Newsome said the second half was all about catching the bus.
“Our offensive line call themselves the Grand River Transit, and they proved it tonight,” said Newsome. “This is what we all wanted.”
By Christine Rivet, Record staff
Mon Sep 19 2011
Outlaws: Canadian champs
Jon Nedeljkovic ran like there was no tomorrow as his Tri-City Outlaws captured their first Canadian Major Football League’s title with a 31-14 victory over the Calgary Wolfpack.
Indeed, Saturday night’s championship before 600 fans at Warrior Field was the 38-year-old running back’s final game.
“I said the only reason I was coming back was to win a national championship. And it worked out,” said Nedeljkovic after a spectacular farewell performance.
On Saturday night, the former Divison II player at Chowan University in North Carolina slashed his way to 197-all purpose yards, including a pair of fourth-quarter touchdowns.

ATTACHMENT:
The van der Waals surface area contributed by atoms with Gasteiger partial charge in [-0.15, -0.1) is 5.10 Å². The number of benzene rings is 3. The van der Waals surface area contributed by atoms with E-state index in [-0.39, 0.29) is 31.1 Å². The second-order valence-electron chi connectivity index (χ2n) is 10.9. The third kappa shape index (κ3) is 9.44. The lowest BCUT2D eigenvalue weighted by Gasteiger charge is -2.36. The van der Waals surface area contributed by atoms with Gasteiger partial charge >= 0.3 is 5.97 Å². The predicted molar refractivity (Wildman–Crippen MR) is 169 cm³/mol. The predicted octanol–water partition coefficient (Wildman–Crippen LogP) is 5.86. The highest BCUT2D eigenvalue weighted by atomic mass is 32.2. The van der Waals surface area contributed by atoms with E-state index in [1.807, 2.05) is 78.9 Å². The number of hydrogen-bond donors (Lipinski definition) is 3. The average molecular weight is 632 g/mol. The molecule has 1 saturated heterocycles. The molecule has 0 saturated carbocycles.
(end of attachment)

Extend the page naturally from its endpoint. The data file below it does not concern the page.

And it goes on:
The Waterloo-based Outlaws scored the game’s final 21 points to erase Calgary’s third-quarter four-point lead and any doubt.
The Outlaws fell in their two previous appearances at the national final, in 2005 and in 2008, both times to the Wolfpack.
“The original Outlaws (from 2003) have been waiting a long time for this,” said head coach Chris Newsome. “I’m so happy for them.”
About a dozen players remain from Tri-City’s inaugural season, including perennial conference all-star offensive tackle Lee Becker.
“For us, we’ve been a fourth-quarter team all year. Our O-line trains hard and we just wear teams out. That’s what happened,” said Becker, one of about 10 Outlaws expected to hang ’em up.
Tri-City quarterback Bryan Rosekat ran in a three-yard score and found receiver Aron Froese and Nedeljkovic with TD strikes of five and 17 yards.
David Sevigny, one of many former University of Waterloo Warriors on the Outlaws’ roster, kicked four converts and a 49-yard field goal.